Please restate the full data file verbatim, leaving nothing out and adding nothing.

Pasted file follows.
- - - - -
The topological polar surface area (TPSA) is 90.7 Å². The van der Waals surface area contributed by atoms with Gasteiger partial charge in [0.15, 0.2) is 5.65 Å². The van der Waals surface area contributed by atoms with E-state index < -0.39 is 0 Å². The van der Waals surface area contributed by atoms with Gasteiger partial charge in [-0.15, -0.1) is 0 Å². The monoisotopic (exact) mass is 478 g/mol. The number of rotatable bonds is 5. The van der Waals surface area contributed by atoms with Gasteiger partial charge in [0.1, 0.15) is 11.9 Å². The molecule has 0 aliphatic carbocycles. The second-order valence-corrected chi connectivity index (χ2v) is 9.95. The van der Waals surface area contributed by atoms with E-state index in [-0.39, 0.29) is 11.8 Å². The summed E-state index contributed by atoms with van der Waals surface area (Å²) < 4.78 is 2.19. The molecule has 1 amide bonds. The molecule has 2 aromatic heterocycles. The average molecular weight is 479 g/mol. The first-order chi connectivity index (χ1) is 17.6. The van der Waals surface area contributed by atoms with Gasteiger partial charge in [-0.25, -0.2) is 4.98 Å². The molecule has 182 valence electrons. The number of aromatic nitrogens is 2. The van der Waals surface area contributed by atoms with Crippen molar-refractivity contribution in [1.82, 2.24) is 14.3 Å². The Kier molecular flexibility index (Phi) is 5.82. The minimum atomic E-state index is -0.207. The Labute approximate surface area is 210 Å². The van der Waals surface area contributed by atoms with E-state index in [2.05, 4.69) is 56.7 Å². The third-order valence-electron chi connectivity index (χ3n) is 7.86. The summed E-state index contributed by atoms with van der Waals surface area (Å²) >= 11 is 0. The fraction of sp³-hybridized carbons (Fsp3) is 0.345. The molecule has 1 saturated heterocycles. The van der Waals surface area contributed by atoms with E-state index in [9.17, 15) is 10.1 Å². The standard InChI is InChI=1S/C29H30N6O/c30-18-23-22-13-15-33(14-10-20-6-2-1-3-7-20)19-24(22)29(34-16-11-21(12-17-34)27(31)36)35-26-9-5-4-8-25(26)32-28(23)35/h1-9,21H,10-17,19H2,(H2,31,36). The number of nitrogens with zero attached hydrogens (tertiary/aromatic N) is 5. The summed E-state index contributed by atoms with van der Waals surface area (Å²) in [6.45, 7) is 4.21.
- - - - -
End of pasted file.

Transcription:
The topological polar surface area (TPSA) is 90.7 Å². The van der Waals surface area contributed by atoms with Gasteiger partial charge in [0.15, 0.2) is 5.65 Å². The van der Waals surface area contributed by atoms with E-state index < -0.39 is 0 Å². The van der Waals surface area contributed by atoms with Gasteiger partial charge in [-0.15, -0.1) is 0 Å². The monoisotopic (exact) mass is 478 g/mol. The number of rotatable bonds is 5. The van der Waals surface area contributed by atoms with Gasteiger partial charge in [0.1, 0.15) is 11.9 Å². The molecule has 0 aliphatic carbocycles. The second-order valence-corrected chi connectivity index (χ2v) is 9.95. The van der Waals surface area contributed by atoms with E-state index in [-0.39, 0.29) is 11.8 Å². The summed E-state index contributed by atoms with van der Waals surface area (Å²) < 4.78 is 2.19. The molecule has 1 amide bonds. The molecule has 2 aromatic heterocycles. The average molecular weight is 479 g/mol. The first-order chi connectivity index (χ1) is 17.6. The van der Waals surface area contributed by atoms with Gasteiger partial charge in [-0.25, -0.2) is 4.98 Å². The molecule has 182 valence electrons. The number of aromatic nitrogens is 2. The van der Waals surface area contributed by atoms with Crippen molar-refractivity contribution in [1.82, 2.24) is 14.3 Å². The Kier molecular flexibility index (Phi) is 5.82. The minimum atomic E-state index is -0.207. The Labute approximate surface area is 210 Å². The van der Waals surface area contributed by atoms with E-state index in [2.05, 4.69) is 56.7 Å². The third-order valence-electron chi connectivity index (χ3n) is 7.86. The summed E-state index contributed by atoms with van der Waals surface area (Å²) >= 11 is 0. The fraction of sp³-hybridized carbons (Fsp3) is 0.345. The molecule has 1 saturated heterocycles. The van der Waals surface area contributed by atoms with E-state index in [9.17, 15) is 10.1 Å². The standard InChI is InChI=1S/C29H30N6O/c30-18-23-22-13-15-33(14-10-20-6-2-1-3-7-20)19-24(22)29(34-16-11-21(12-17-34)27(31)36)35-26-9-5-4-8-25(26)32-28(23)35/h1-9,21H,10-17,19H2,(H2,31,36). The number of nitrogens with zero attached hydrogens (tertiary/aromatic N) is 5. The summed E-state index contributed by atoms with van der Waals surface area (Å²) in [6.45, 7) is 4.21.